Our brains are incredible things.
Every minute of every day our minds absorb tremendous amounts of new information.
Some of this information we consciously think about, question, work on, mull over, and attempt to solve.
However, the conscious part of our brain can only focus on one thing at a time. To make matters more complicated, we often have to think and act quickly.
So, our brains will often use shortcuts to help us out. These shortcuts are called heuristics.
These mental shortcuts are incredibly useful and they’re often very accurate. That’s why our brains evolved to use them in the first place.
Unfortunately for us, heuristics aren’t infallible. Sometimes things aren’t exactly as they appear on the surface (for example, a common situation has been slightly changed or is unique). In these instances, relying on heuristics can seriously hurt us and cause us to make bad decisions.
When our heuristics fail to produce a correct judgment, the result is a cognitive bias – which is the tendency to drawn an incorrect conclusion in a certain circumstance based on cognitive factors.
Cognitive biases can affect us in all aspects of life, from shopping to relationships, from jury verdicts to job interviews. Cognitive biases are especially important for investors, whose main goal should be to think as rationally and logically as possible in order to find the true value of a business.
Therefore, an awareness of the heuristics your brain uses and the cognitive biases they can cause is imperative if you want to be a successful investor.
If you’ve read Thinking, Fast and Slow by Daniel Kahneman (a book I highly recommend), then you probably already know some of the most important heuristics and cognitive biases that affect us nearly every day – and, importantly, that affect investors when we make capital allocation decisions.
However, there are dozens and dozens of different heuristics and cognitive biases that our brains can use. Wikipedia’s list of cognitive biases lists 175 different ones. That’s a lot of biases to be aware of.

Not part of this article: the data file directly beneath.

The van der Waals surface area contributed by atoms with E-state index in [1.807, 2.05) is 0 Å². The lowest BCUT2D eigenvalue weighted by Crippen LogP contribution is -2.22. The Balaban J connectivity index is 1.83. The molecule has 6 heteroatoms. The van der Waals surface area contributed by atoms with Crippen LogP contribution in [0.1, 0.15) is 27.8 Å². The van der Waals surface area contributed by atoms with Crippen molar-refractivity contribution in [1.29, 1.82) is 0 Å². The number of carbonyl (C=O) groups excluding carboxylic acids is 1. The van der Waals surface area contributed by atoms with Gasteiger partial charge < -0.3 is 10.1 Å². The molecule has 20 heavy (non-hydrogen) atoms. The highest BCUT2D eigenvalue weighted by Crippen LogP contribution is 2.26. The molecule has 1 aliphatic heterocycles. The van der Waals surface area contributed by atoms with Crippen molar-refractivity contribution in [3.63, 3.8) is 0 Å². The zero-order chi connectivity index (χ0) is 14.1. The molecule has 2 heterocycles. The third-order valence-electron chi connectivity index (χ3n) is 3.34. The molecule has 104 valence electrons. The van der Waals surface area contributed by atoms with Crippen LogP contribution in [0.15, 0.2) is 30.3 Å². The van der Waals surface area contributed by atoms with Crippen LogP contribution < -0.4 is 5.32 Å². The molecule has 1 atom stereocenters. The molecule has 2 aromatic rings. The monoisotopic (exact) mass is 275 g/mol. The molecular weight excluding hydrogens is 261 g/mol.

Luckily, the list of cognitive biases becomes much easier to deal with if we can condense them into just several broad groups. Buster Benson over at Better Humans came up with four categories for the 175 possible heuristics and cognitive biases based on the problems that they help our brains solve.
The 4 Problems Heuristics Help us Solve
As Buster points out, every heuristic exists for a reason – primarily to save our brains time or energy. When we look at them based on the main problems that they’re trying to solve, it becomes a lot easier to understand why they exist, how they’re useful, and what mental errors (cognitive biases) they can introduce.
The four main problems heuristics help us solve are:
- Information overload
- Lack of meaning
- The need to act fast
- How to know what needs to be remembered for later
Problem 1: Too Much Information
Because there is just too much information in the world, our brains have not choice but to filter most of it out. Our brains use a few simple tricks to pick out the bits of information that are most likely going to be useful to us in some way.
- We notice things that are already primed in memory or repeated often.
See: Availability heuristic, Attentional bias, Illusory truth effect, Mere exposure effect, Context effect, Cue-dependent forgetting, Mood-congruent memory bias, Frequency illusion, Baader-Meinhof Phenomenon, Empathy gap, Omission bias, Base rate fallacy
- Bizarre, funny, surprising, and unique things stick out more than common, boring, expected things.
See: Bizarreness effect, Humor effect, Von Restorff effect, Picture superiority effect, Self-relevance effect, Negativity bias
- We use comparisons to evaluate similar things and we notice when something has changed (and we often make decisions based on the direction or magnitude of change, rather than re-evaluating the new value as if it were presented alone).
See: Anchoring, Contrast effect, Focusing effect, Money illusion, Framing effect, Weber–Fechner law, Conservatism, Distinction bias
- We are drawn to details that confirm our own existing beliefs and ignore details that contradict our existing beliefs.
See: Confirmation bias, Congruence bias, Post-purchase rationalization, Choice-supportive bias, Selective perception, Observer-expectancy effect, Experimenter’s bias, Observer effect, Expectation bias, Ostrich effect,Subjective validation, Continued influence effect, Semmelweis reflex